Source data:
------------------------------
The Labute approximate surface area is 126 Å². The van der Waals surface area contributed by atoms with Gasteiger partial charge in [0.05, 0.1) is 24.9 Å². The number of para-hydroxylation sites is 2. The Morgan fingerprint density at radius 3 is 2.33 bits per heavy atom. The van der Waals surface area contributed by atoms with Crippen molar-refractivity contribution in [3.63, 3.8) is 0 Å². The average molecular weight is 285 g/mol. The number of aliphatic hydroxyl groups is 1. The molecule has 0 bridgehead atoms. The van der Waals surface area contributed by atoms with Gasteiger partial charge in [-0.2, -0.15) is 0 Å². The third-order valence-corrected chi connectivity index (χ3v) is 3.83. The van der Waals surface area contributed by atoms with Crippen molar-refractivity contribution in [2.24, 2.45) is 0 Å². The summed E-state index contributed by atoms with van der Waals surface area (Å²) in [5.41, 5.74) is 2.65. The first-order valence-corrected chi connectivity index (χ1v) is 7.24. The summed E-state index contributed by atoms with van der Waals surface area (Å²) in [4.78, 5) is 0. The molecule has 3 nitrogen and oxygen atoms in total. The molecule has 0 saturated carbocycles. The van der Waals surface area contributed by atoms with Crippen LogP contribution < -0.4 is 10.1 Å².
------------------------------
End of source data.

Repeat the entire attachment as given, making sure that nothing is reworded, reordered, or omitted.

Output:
The Labute approximate surface area is 126 Å². The van der Waals surface area contributed by atoms with Gasteiger partial charge in [0.05, 0.1) is 24.9 Å². The number of para-hydroxylation sites is 2. The Morgan fingerprint density at radius 3 is 2.33 bits per heavy atom. The van der Waals surface area contributed by atoms with Crippen molar-refractivity contribution in [3.63, 3.8) is 0 Å². The average molecular weight is 285 g/mol. The number of aliphatic hydroxyl groups is 1. The molecule has 0 bridgehead atoms. The van der Waals surface area contributed by atoms with Gasteiger partial charge in [-0.2, -0.15) is 0 Å². The third-order valence-corrected chi connectivity index (χ3v) is 3.83. The van der Waals surface area contributed by atoms with Crippen molar-refractivity contribution in [2.24, 2.45) is 0 Å². The summed E-state index contributed by atoms with van der Waals surface area (Å²) in [5.41, 5.74) is 2.65. The first-order valence-corrected chi connectivity index (χ1v) is 7.24. The summed E-state index contributed by atoms with van der Waals surface area (Å²) in [4.78, 5) is 0. The molecule has 3 nitrogen and oxygen atoms in total. The molecule has 0 saturated carbocycles. The van der Waals surface area contributed by atoms with Crippen LogP contribution < -0.4 is 10.1 Å².